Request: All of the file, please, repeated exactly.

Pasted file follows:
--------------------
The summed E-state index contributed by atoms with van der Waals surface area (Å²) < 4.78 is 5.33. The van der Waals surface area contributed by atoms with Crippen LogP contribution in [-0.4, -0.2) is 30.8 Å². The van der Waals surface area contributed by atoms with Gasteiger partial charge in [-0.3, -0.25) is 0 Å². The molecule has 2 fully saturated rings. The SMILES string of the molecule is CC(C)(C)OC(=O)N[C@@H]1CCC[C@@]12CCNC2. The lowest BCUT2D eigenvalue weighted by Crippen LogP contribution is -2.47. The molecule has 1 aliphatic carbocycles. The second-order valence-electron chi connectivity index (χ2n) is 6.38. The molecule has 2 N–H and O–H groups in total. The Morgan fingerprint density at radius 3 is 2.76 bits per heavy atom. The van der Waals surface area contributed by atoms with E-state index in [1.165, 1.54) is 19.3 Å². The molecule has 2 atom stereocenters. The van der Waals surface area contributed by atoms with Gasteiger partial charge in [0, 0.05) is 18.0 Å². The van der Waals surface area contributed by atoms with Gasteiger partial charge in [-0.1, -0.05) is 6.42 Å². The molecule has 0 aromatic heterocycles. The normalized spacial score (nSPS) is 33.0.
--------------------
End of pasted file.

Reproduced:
The summed E-state index contributed by atoms with van der Waals surface area (Å²) < 4.78 is 5.33. The van der Waals surface area contributed by atoms with Crippen LogP contribution in [-0.4, -0.2) is 30.8 Å². The van der Waals surface area contributed by atoms with Gasteiger partial charge in [-0.3, -0.25) is 0 Å². The molecule has 2 fully saturated rings. The SMILES string of the molecule is CC(C)(C)OC(=O)N[C@@H]1CCC[C@@]12CCNC2. The lowest BCUT2D eigenvalue weighted by Crippen LogP contribution is -2.47. The molecule has 1 aliphatic carbocycles. The second-order valence-electron chi connectivity index (χ2n) is 6.38. The molecule has 2 N–H and O–H groups in total. The Morgan fingerprint density at radius 3 is 2.76 bits per heavy atom. The van der Waals surface area contributed by atoms with E-state index in [1.165, 1.54) is 19.3 Å². The molecule has 2 atom stereocenters. The van der Waals surface area contributed by atoms with Gasteiger partial charge in [0, 0.05) is 18.0 Å². The van der Waals surface area contributed by atoms with Gasteiger partial charge in [-0.1, -0.05) is 6.42 Å². The molecule has 0 aromatic heterocycles. The normalized spacial score (nSPS) is 33.0.